This week’s That Girl is Nana Chan, the brains behind our favourite neighbourhood café Teakha (check out our write-up here). One of Nana’s home-baked ginger scones and freshly-brewed masala chai teas never fails to make our day!
We chat to Nana about the joys of Tai Ping Shan Street, her top places to visit in Taiwan, her fave cha chaan tengs in HK and how she gave up her law career to start Teakha!
Fill us in on your background and where you grew up. How did you end up in Hong Kong?
I was born in Taiwan but our family moved to Hong Kong when I was ten because my father’s side of the family is all based here. Although I then went on to boarding school and university in London, home has always pretty much been Hong Kong to me.
Where do you live? How have you made your home your own?
Since opening teakha I’ve more or less made the Tai Ping Shan area my home. To feel at home somewhere I believe you have to breathe the air and speak the language of your surroundings, so talking to the local elderly people about how they used to live in the area and spending time with my neighbours is the best way to feel at home somewhere. For example, the folks of Tai Ping Shan Street love BBQing on the streets at night, so I’ve also adopted this wonderful habit and hosted a BBQ party in a midsummer’s night, which was painfully hot, but so much fun!
How would you describe your personal style? How does it evolve and change?
I would say simple and comfortable with a touch of Bohemian chic. I like to accessorize staples like T-shirts with a bold ethnic necklace or a simple dress with a pair of Indian slippers. I think style is something that is constantly changing depending on your experience and being, so I’ve noticed how my style changed since I fell in love with India (for example), and then changed again since opening Teakha.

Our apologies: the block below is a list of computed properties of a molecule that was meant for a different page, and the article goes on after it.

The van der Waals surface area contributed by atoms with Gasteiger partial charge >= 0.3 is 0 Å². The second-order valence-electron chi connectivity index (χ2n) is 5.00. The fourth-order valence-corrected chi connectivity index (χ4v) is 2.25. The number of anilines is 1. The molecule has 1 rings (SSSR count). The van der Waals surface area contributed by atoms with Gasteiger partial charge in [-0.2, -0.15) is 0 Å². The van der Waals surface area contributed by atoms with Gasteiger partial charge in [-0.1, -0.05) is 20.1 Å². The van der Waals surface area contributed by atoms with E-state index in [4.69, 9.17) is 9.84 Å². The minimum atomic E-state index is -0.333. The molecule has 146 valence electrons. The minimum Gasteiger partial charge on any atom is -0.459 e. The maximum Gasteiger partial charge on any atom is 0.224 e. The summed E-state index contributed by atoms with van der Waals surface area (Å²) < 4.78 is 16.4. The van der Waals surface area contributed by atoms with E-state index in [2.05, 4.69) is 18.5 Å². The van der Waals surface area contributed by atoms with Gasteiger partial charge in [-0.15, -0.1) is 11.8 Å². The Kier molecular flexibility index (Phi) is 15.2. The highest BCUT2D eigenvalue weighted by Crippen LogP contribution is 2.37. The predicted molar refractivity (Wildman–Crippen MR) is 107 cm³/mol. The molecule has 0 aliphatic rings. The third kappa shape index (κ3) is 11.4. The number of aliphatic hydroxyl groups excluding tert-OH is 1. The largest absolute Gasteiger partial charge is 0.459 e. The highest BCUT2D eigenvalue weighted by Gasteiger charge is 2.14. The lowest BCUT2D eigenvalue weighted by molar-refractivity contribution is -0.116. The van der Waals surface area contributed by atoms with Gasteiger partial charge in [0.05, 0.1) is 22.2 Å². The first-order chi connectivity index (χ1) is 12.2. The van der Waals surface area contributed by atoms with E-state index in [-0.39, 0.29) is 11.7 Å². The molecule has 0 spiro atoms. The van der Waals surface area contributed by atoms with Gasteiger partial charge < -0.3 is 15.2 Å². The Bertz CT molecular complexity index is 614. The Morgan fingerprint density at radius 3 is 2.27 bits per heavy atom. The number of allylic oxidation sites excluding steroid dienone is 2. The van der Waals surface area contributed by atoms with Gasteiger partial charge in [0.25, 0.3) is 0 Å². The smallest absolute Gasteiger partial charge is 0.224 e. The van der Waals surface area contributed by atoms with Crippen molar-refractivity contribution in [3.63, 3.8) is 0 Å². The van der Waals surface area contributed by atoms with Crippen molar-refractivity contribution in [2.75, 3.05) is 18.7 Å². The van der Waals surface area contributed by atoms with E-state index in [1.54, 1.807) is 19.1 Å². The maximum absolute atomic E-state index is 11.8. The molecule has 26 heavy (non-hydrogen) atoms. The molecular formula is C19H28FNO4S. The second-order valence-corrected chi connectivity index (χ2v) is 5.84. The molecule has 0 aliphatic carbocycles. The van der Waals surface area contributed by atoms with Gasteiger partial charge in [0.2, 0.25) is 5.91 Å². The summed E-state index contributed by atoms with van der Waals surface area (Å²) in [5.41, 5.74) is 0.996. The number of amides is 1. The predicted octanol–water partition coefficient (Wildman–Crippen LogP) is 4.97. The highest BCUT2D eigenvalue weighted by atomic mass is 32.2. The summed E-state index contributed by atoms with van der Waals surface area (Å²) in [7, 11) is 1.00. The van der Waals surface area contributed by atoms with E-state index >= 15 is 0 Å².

Where do you shop in Hong Kong? Any secret finds you can let us in on?
I am getting lazier with my shopping so I only buy staples from places like Zara and Club Monaco, while I try to source more unique pieces online (one of my favourites is Etsy) or make my own from fabrics sourced during my travels.
What are your must-have beauty products? Where do you go for hair/nails/maintenance?
I don’t really spend that much time on my face, but the two things I cannot live without are my Smith’s Rosebud Salve for lips and Taiwanese brand Yuan’s shampoos. The latter uses organic Chinese herbs and are all handmade in Danshui in Taipei. The shampoos somehow make me feel super comfortable and all come in relaxing, soothing scents.
What are your favourite restaurants and cafes in Hong Kong?
If you were to count the number of visits per month, it would be the hotpot place in Wan Chai called Roast Pot. Cantonese style hotpots are one of my favourite things about this city, and Roast Pot offers the perfect soup bases and freshest ingredients. Anyone I introduce this place to just ends up becoming a VIP!
I’m very nostalgic when it comes to cafes so I love Hong Kong’s dai pai dongs and cha chaan tengs (I just love their nonchalance and brutality!). Yue Hing in Central offers this amazing sandwich with peanut butter, spiced pork, lettuce and scrambled eggs, while Star Café, nestled in an old housing compound in Tsim Sha Tsui, transports you back in time to the early 70s while whipping up a darn good tomato and egg noodle soup.
What inspired you to start Teakha? Why the focus on tea?
I started Teakha because personally, I am obsessed with tea and I find it really hard to find good tea places in Hong Kong (in fact, I think this problem is not Hong Kong specific – I find it hard to find good teas anywhere!). I am a firm believer in the philosophy that in order to do something well, you have to have a passion for it, and hence I just went ahead with what really matters to me.
Why did you pick Tai Ping Shan Street as a location? Did you always intend for Teakha to become such an ‘it-spot’?
Haha… not at all! I thought it was going to be a neighbourhood joint and I was pretty much the only staff here at the beginning, thinking it was going to be slow and quiet for the first few months!